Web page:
FREE Shipping!
February 2017 - News from the Appalachian Literary Scene

February 2017 - News from the Appalachian Literary Scene

Victuals by Ronnie Lundy has made the shortlist of six finalists for the 2017 Art of Eating Prize. The winner was a book of Syrian cooking.

On February 4th, the Western North Carolina Historical Association presented its Thomas Wolfe Memorial Literary Award to Terry Roberts for his novel That Bright Land. The four finalists were Phil Jamison for Hoedowns, Reels, and Frolics; Randy Johnson for Grandfather MountainRobert Morgan for Dark Energy and Ron Rash for Above the Waterfall. Both Morgan and Rash have been winners in previous years. This award has been given since 1955 when Wilma Dykeman won for The French Broad.

Blood at the Root: A Racial Cleansing in America by Patrick Phillips, the story of racist violence in Forsythe County, Georgia, was one of three finalists for the Andrew Carnegie 2017 Medal for Excellence in Non-Fiction.

David Joy’s second novel, The Weight of This World, scored a coveted starred review in the January 16th Publishers Weekly! Their review concluded, “Lyrical prose, realistic dialogue, and a story that illuminates the humanity of each character make this a standout.”

An audiobook of Jeff Mann’s Country is now available ay, narrated by Randal Schaffer.

Beloved Bristol historian V. N. “Bud” Phillips died at the age of 87 on January 9, 2017. He was the author of a dozen books and for years had a regular column of local history in the Bristol Herald Courier.

Karen Salyer McElmurry has won the New Southerner magazine’s 2016 Literary Prize for non-fiction for her essay, “Hand-Me-Down.”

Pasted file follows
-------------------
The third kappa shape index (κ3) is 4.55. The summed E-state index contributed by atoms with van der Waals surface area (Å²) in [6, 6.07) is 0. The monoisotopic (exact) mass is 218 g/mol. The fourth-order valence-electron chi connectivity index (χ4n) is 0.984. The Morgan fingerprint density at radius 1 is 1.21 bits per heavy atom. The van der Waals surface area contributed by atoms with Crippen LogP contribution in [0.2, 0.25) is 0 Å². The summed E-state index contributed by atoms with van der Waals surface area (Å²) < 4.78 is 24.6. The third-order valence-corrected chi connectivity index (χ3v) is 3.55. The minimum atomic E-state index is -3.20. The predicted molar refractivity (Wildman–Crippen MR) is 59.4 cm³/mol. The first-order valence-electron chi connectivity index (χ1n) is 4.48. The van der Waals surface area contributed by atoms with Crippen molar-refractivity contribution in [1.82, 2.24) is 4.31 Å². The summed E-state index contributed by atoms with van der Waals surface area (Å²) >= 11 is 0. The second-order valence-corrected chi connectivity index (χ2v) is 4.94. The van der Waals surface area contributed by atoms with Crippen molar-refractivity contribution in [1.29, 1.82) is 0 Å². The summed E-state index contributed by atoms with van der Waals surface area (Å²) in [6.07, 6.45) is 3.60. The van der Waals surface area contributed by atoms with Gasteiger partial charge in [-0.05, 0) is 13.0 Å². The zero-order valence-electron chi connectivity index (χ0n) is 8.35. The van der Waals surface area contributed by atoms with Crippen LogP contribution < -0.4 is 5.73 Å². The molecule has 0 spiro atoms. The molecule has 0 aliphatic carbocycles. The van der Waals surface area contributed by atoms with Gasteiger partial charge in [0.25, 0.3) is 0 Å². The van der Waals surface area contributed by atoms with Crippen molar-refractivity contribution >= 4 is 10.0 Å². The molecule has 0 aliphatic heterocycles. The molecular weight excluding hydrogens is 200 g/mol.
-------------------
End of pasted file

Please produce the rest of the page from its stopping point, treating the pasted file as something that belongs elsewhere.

Jedediah Purdy has an article in the March 2017 issue of The New Republic entitled, “Forging a New Opposition.” Purdy, who grew up on a “hippie commune” in West Virginia, graduated summa cum laude from Harvard and received his J. D. from Yale. He burst onto the literary scene in 2000 with the first of his four books from Knopf: For Common Things: Irony, Trust, and Commitment in America Today. He is the Robinson O. Everett Professor of Law at Duke.

Whipstitches by Randi Ward got a nice review on February 16th from Alex Gallacher in fruk, the folk and roots music webzine.

The only Appalachian book to make the Publishers Weekly’s PW’s 2016 Longest –Running Best-Sellers list was J.D. Vance’s Hillbilly Elegy which was on their Hardcover Nonfiction list for 22 weeks, the fifth highest in that category. Hillbilly Elegy by J. D. Vance rose to #1 on Publishers Weekly’s January 23-29, 2017, hardback non-fiction list. It was #7 in their overall top ten for that week as well.


A book that isn’t about Appalachia may stimulate some thinking and discussion among regional scholars. Scheduled for a March release is No Friends but the Mountains: Dispatches from the World’s Violent Highlands by Judith Matloff.